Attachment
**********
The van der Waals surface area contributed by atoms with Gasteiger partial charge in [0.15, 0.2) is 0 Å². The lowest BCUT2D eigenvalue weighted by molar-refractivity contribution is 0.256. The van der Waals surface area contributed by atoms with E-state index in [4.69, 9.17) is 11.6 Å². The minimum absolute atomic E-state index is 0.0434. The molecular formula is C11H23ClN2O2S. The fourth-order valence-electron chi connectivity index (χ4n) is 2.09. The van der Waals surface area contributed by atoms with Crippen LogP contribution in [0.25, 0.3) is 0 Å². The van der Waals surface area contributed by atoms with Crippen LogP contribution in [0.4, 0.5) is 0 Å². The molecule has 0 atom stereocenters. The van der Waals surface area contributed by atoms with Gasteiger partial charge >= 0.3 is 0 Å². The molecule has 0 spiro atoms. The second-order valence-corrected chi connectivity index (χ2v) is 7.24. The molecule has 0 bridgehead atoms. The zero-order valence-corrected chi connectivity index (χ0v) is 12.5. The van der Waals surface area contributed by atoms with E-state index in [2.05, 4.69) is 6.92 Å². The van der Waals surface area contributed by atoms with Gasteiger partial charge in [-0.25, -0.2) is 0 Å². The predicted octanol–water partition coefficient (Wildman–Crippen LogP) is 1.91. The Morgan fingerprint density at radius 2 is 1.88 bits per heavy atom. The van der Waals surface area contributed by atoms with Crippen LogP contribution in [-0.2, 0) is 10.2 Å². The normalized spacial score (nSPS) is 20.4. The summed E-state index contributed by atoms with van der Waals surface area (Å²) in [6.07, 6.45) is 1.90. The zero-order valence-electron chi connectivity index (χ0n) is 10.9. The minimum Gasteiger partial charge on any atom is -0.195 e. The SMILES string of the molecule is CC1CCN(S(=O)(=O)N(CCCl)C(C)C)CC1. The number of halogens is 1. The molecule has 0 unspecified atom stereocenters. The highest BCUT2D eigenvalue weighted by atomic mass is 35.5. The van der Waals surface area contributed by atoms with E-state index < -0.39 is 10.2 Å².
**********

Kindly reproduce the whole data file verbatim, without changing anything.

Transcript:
The van der Waals surface area contributed by atoms with Gasteiger partial charge in [0.15, 0.2) is 0 Å². The lowest BCUT2D eigenvalue weighted by molar-refractivity contribution is 0.256. The van der Waals surface area contributed by atoms with E-state index in [4.69, 9.17) is 11.6 Å². The minimum absolute atomic E-state index is 0.0434. The molecular formula is C11H23ClN2O2S. The fourth-order valence-electron chi connectivity index (χ4n) is 2.09. The van der Waals surface area contributed by atoms with Crippen LogP contribution in [0.25, 0.3) is 0 Å². The van der Waals surface area contributed by atoms with Crippen LogP contribution in [0.4, 0.5) is 0 Å². The molecule has 0 atom stereocenters. The van der Waals surface area contributed by atoms with Gasteiger partial charge >= 0.3 is 0 Å². The molecule has 0 spiro atoms. The second-order valence-corrected chi connectivity index (χ2v) is 7.24. The molecule has 0 bridgehead atoms. The zero-order valence-corrected chi connectivity index (χ0v) is 12.5. The van der Waals surface area contributed by atoms with E-state index in [2.05, 4.69) is 6.92 Å². The van der Waals surface area contributed by atoms with Gasteiger partial charge in [-0.25, -0.2) is 0 Å². The predicted octanol–water partition coefficient (Wildman–Crippen LogP) is 1.91. The Morgan fingerprint density at radius 2 is 1.88 bits per heavy atom. The van der Waals surface area contributed by atoms with Crippen LogP contribution in [-0.2, 0) is 10.2 Å². The normalized spacial score (nSPS) is 20.4. The summed E-state index contributed by atoms with van der Waals surface area (Å²) in [6.07, 6.45) is 1.90. The zero-order valence-electron chi connectivity index (χ0n) is 10.9. The minimum Gasteiger partial charge on any atom is -0.195 e. The SMILES string of the molecule is CC1CCN(S(=O)(=O)N(CCCl)C(C)C)CC1. The number of halogens is 1. The molecule has 0 unspecified atom stereocenters. The highest BCUT2D eigenvalue weighted by atomic mass is 35.5. The van der Waals surface area contributed by atoms with E-state index < -0.39 is 10.2 Å².